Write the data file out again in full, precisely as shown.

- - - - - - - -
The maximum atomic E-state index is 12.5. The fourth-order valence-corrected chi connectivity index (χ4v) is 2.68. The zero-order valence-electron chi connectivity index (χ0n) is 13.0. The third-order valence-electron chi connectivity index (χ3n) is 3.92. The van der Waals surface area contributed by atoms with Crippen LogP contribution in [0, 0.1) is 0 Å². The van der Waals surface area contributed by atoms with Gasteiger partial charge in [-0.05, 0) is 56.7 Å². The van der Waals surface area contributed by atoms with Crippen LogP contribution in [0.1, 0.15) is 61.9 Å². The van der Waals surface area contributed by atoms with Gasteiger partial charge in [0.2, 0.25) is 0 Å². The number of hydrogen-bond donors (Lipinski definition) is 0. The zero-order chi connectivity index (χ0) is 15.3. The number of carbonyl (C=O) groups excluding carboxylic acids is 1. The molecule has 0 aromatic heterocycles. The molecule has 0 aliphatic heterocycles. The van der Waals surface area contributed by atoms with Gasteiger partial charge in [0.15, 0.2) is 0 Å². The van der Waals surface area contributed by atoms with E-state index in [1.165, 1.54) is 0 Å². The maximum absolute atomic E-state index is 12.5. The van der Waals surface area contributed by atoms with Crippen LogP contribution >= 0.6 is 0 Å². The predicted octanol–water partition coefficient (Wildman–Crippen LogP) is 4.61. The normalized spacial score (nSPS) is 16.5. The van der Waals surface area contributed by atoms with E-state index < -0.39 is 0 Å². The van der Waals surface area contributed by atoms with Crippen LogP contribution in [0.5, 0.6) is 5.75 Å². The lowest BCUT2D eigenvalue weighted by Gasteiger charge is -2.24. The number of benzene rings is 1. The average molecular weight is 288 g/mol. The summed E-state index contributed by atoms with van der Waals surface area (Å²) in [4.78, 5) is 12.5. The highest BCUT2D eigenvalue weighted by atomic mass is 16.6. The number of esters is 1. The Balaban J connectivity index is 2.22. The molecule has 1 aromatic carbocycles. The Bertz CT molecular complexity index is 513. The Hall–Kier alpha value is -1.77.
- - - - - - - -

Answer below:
The maximum atomic E-state index is 12.5. The fourth-order valence-corrected chi connectivity index (χ4v) is 2.68. The zero-order valence-electron chi connectivity index (χ0n) is 13.0. The third-order valence-electron chi connectivity index (χ3n) is 3.92. The van der Waals surface area contributed by atoms with Crippen LogP contribution in [0, 0.1) is 0 Å². The van der Waals surface area contributed by atoms with Gasteiger partial charge in [-0.05, 0) is 56.7 Å². The van der Waals surface area contributed by atoms with Crippen LogP contribution in [0.1, 0.15) is 61.9 Å². The van der Waals surface area contributed by atoms with Gasteiger partial charge in [0.2, 0.25) is 0 Å². The number of hydrogen-bond donors (Lipinski definition) is 0. The zero-order chi connectivity index (χ0) is 15.3. The number of carbonyl (C=O) groups excluding carboxylic acids is 1. The molecule has 0 aromatic heterocycles. The molecule has 0 aliphatic heterocycles. The van der Waals surface area contributed by atoms with Gasteiger partial charge in [0.15, 0.2) is 0 Å². The van der Waals surface area contributed by atoms with E-state index in [1.165, 1.54) is 0 Å². The maximum absolute atomic E-state index is 12.5. The van der Waals surface area contributed by atoms with Crippen LogP contribution >= 0.6 is 0 Å². The predicted octanol–water partition coefficient (Wildman–Crippen LogP) is 4.61. The normalized spacial score (nSPS) is 16.5. The van der Waals surface area contributed by atoms with E-state index < -0.39 is 0 Å². The van der Waals surface area contributed by atoms with Crippen LogP contribution in [0.5, 0.6) is 5.75 Å². The lowest BCUT2D eigenvalue weighted by Gasteiger charge is -2.24. The number of benzene rings is 1. The average molecular weight is 288 g/mol. The summed E-state index contributed by atoms with van der Waals surface area (Å²) in [4.78, 5) is 12.5. The highest BCUT2D eigenvalue weighted by atomic mass is 16.6. The number of esters is 1. The Balaban J connectivity index is 2.22. The molecule has 1 aromatic carbocycles. The Bertz CT molecular complexity index is 513. The Hall–Kier alpha value is -1.77.